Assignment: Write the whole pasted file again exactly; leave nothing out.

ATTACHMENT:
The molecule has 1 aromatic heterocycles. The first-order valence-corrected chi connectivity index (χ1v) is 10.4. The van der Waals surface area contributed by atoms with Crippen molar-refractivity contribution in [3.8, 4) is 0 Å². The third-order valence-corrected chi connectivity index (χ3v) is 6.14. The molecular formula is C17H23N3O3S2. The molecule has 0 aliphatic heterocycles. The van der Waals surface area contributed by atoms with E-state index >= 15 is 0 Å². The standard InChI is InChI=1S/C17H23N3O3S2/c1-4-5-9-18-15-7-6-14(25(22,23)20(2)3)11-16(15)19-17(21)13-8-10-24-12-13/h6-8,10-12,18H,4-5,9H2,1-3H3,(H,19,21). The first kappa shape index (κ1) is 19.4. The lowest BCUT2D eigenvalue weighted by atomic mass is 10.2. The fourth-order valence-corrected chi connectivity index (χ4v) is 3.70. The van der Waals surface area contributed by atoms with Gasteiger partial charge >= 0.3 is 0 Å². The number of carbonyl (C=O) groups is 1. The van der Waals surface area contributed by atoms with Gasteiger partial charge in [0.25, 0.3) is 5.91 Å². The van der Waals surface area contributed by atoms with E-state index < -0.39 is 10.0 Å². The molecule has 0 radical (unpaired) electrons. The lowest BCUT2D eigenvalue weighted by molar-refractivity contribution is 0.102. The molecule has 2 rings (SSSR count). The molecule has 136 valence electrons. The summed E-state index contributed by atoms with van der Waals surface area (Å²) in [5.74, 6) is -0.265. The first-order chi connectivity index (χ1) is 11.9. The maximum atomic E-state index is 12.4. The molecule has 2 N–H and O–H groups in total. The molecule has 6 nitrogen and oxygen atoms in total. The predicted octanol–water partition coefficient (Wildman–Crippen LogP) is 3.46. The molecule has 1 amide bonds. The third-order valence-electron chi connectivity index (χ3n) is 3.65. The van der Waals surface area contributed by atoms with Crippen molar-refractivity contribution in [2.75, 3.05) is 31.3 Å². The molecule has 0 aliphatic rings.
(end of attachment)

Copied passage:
The molecule has 1 aromatic heterocycles. The first-order valence-corrected chi connectivity index (χ1v) is 10.4. The van der Waals surface area contributed by atoms with Crippen molar-refractivity contribution in [3.8, 4) is 0 Å². The third-order valence-corrected chi connectivity index (χ3v) is 6.14. The molecular formula is C17H23N3O3S2. The molecule has 0 aliphatic heterocycles. The van der Waals surface area contributed by atoms with E-state index >= 15 is 0 Å². The standard InChI is InChI=1S/C17H23N3O3S2/c1-4-5-9-18-15-7-6-14(25(22,23)20(2)3)11-16(15)19-17(21)13-8-10-24-12-13/h6-8,10-12,18H,4-5,9H2,1-3H3,(H,19,21). The first kappa shape index (κ1) is 19.4. The lowest BCUT2D eigenvalue weighted by atomic mass is 10.2. The fourth-order valence-corrected chi connectivity index (χ4v) is 3.70. The van der Waals surface area contributed by atoms with Gasteiger partial charge >= 0.3 is 0 Å². The number of carbonyl (C=O) groups is 1. The van der Waals surface area contributed by atoms with Gasteiger partial charge in [0.25, 0.3) is 5.91 Å². The van der Waals surface area contributed by atoms with E-state index < -0.39 is 10.0 Å². The molecule has 0 radical (unpaired) electrons. The lowest BCUT2D eigenvalue weighted by molar-refractivity contribution is 0.102. The molecule has 2 rings (SSSR count). The molecule has 136 valence electrons. The summed E-state index contributed by atoms with van der Waals surface area (Å²) in [5.74, 6) is -0.265. The first-order chi connectivity index (χ1) is 11.9. The maximum atomic E-state index is 12.4. The molecule has 2 N–H and O–H groups in total. The molecule has 6 nitrogen and oxygen atoms in total. The predicted octanol–water partition coefficient (Wildman–Crippen LogP) is 3.46. The molecule has 1 amide bonds. The third-order valence-electron chi connectivity index (χ3n) is 3.65. The van der Waals surface area contributed by atoms with Crippen molar-refractivity contribution in [2.75, 3.05) is 31.3 Å². The molecule has 0 aliphatic rings.